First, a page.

A stratospheric sudden warming is perhaps one of the most radical changes of weather observed in our planet. As numerical weather prediction models have been improved, including better representation of the stratosphere, an extensive amount of studies have been investigating forecasts for major stratospheric sudden warmings (MSSWs), which affect all layers of the atmosphere, changing wind circulation patterns and space weather effects like the aurora.
Whereas most previous studies employed single systems for a limited number of MSSWs, a new study published in Advances in Atmospheric Sciences (AAS) sought to verify multi-system MSSW forecasts using hindcasts of four systems archived in the subseasonal-to-seasonal prediction project database. AAS is published by Springer and hosted by the Institute of Atmospheric Physics (IAP) of the Chinese Academy of Sciences (CAS).
"The target hindcast period extended from 1998/99 to 2012/13, including 12 MSSWs," said the author, Prof. Masakazu TAGUCHI, from the Department of Earth Science, Aichi University of Education in Japan, "the results show that all four systems can be judged to be skillful for five-day MSSW forecasts when averaged across all available MSSWs."
For longer lead times, such as 15 or 20 days, however, some systems are skillful, but others are not. Prof. TAGUCHI found that it is more difficult to forecast MSSWs where the polar vortex splits into two or greatly stretches, as compared to MSSWs where the vortex just shifts away from the pole, although a statistically significant difference was not obtained for almost all cases (systems and verification measures).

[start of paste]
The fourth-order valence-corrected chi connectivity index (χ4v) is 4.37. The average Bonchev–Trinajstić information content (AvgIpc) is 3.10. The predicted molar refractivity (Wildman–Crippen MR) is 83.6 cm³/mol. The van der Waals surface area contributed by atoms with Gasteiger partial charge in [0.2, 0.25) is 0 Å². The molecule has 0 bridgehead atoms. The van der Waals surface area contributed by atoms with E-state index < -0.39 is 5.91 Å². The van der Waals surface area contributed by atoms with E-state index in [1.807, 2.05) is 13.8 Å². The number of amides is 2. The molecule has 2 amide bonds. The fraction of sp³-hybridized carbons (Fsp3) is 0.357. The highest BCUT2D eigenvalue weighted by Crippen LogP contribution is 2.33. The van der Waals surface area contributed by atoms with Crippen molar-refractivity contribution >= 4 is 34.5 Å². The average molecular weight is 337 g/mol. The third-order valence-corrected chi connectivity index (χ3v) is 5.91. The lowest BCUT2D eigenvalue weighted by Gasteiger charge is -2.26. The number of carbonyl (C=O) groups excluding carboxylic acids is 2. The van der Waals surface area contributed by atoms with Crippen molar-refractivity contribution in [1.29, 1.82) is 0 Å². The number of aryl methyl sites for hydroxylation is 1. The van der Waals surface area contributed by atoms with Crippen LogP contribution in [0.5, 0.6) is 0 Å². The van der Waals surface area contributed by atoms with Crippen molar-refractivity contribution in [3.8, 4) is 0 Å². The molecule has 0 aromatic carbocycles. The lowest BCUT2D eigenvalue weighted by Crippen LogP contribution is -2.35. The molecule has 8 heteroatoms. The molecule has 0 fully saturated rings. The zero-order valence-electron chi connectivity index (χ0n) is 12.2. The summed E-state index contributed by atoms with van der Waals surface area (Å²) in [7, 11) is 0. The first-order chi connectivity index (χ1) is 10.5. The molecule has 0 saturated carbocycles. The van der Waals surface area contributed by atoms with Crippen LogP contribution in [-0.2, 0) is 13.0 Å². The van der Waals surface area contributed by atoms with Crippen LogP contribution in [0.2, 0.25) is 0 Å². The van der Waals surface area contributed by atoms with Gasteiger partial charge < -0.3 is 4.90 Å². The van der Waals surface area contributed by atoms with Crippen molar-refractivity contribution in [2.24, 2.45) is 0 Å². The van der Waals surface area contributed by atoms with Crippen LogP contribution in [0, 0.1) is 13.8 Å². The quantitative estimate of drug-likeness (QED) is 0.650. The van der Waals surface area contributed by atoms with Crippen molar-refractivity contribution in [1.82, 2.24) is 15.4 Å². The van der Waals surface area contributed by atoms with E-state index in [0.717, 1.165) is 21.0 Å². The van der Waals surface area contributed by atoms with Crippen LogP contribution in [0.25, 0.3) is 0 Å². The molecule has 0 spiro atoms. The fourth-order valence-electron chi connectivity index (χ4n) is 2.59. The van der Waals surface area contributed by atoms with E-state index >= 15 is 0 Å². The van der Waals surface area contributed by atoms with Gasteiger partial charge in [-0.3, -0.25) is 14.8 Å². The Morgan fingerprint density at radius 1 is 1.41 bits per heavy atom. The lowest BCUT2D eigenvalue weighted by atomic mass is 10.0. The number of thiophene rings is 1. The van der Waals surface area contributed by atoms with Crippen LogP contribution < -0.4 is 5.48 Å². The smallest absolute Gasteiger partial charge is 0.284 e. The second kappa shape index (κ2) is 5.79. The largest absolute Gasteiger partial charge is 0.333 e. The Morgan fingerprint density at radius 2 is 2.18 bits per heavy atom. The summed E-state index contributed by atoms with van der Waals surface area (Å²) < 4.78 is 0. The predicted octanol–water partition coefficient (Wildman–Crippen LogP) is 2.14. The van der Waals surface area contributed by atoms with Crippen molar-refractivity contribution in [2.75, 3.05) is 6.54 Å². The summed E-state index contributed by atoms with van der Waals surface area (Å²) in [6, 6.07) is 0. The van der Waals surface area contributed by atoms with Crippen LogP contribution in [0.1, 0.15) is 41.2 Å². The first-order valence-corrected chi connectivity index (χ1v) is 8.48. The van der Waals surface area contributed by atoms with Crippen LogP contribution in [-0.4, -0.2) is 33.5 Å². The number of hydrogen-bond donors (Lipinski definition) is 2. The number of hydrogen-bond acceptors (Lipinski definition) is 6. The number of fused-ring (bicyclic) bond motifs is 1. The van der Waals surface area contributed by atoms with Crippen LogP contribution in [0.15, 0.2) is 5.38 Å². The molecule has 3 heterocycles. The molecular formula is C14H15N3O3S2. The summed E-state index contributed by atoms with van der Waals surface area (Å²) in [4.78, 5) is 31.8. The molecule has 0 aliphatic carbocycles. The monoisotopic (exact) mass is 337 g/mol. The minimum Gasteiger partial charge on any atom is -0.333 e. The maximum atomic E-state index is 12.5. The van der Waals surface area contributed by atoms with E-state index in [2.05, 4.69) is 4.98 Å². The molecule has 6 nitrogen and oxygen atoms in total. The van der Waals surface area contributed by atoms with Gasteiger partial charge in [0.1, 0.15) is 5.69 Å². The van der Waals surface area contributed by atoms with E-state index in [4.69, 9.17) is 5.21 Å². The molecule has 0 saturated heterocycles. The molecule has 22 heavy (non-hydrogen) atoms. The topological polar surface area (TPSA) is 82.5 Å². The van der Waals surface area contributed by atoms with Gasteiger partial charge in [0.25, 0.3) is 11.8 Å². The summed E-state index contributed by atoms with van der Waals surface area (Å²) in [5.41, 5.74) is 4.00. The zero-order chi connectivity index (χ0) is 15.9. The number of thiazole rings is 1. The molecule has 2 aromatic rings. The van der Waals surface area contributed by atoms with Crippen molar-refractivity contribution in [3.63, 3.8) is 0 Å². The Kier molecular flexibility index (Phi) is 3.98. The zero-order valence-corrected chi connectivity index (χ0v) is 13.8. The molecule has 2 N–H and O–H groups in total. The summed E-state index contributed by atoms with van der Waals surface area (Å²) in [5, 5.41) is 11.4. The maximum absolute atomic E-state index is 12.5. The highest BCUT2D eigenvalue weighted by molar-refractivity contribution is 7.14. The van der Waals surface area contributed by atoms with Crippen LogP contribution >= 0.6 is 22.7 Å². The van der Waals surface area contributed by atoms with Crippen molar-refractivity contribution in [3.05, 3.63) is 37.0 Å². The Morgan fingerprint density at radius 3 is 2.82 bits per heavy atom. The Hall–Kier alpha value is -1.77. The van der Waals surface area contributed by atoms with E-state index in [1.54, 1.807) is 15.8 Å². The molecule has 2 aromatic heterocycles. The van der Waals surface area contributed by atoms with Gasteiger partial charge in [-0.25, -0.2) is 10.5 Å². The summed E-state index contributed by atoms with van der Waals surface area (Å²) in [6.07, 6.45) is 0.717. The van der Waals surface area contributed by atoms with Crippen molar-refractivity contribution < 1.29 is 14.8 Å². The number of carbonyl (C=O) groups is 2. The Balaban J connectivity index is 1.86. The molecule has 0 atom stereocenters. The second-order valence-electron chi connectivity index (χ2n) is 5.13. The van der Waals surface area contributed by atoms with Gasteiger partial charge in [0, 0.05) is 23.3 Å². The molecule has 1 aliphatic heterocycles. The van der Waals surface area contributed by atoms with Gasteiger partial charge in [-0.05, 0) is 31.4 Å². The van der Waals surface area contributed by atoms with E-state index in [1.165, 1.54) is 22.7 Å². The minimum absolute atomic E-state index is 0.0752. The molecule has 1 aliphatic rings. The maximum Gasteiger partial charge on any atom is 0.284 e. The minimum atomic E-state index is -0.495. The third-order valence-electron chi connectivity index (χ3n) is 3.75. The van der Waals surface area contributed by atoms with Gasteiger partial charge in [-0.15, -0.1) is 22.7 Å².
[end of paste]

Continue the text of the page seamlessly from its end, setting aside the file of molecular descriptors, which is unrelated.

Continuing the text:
The polar vortex usually encompasses the polar region in the winter stratosphere, but sometimes shifts markedly away from its normal position and distorts during stratospheric sudden warmings (SSWs). The cover is a schematic illustration of such a situation, in which the polar vortex is characterized by the counterclockwise flow. (Image by AAS)
"This study could be extended in a future line of research to better unravel the characteristics of MSSW forecasts, e.g., in terms of case-to-case variations in predictable lead time, and their determinant (i.e., source of the predictability)," said Prof. TAGUCHI. "It will also be useful to identify connections between specific MSSWs and anomalous weather conditions in both the real world and in forecasts."
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